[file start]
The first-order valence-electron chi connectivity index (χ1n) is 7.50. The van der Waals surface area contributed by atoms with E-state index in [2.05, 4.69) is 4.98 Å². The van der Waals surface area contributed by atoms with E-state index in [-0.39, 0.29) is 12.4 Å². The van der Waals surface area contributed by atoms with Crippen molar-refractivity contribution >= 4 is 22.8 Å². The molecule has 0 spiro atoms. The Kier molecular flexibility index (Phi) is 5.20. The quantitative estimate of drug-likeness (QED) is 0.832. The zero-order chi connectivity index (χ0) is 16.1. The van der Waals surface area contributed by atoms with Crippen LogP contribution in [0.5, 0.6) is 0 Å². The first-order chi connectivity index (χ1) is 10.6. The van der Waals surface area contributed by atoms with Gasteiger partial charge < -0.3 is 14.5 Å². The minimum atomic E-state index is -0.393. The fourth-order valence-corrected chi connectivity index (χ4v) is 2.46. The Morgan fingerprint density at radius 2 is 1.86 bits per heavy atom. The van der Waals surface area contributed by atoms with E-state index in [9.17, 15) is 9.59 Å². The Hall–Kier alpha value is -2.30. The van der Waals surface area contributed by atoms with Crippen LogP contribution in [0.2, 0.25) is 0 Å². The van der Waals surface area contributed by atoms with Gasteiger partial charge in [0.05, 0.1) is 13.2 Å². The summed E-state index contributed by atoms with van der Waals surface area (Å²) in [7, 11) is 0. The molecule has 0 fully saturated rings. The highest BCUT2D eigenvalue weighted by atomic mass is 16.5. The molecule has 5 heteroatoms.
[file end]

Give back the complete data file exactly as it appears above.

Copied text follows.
The first-order valence-electron chi connectivity index (χ1n) is 7.50. The van der Waals surface area contributed by atoms with E-state index in [2.05, 4.69) is 4.98 Å². The van der Waals surface area contributed by atoms with E-state index in [-0.39, 0.29) is 12.4 Å². The van der Waals surface area contributed by atoms with Crippen molar-refractivity contribution >= 4 is 22.8 Å². The molecule has 0 spiro atoms. The Kier molecular flexibility index (Phi) is 5.20. The quantitative estimate of drug-likeness (QED) is 0.832. The zero-order chi connectivity index (χ0) is 16.1. The van der Waals surface area contributed by atoms with Crippen LogP contribution in [0.5, 0.6) is 0 Å². The first-order chi connectivity index (χ1) is 10.6. The van der Waals surface area contributed by atoms with Gasteiger partial charge < -0.3 is 14.5 Å². The minimum atomic E-state index is -0.393. The fourth-order valence-corrected chi connectivity index (χ4v) is 2.46. The Morgan fingerprint density at radius 2 is 1.86 bits per heavy atom. The van der Waals surface area contributed by atoms with E-state index in [9.17, 15) is 9.59 Å². The Hall–Kier alpha value is -2.30. The van der Waals surface area contributed by atoms with Crippen LogP contribution in [0.2, 0.25) is 0 Å². The van der Waals surface area contributed by atoms with Gasteiger partial charge in [0.05, 0.1) is 13.2 Å². The summed E-state index contributed by atoms with van der Waals surface area (Å²) in [7, 11) is 0. The molecule has 0 fully saturated rings. The highest BCUT2D eigenvalue weighted by atomic mass is 16.5. The molecule has 5 heteroatoms.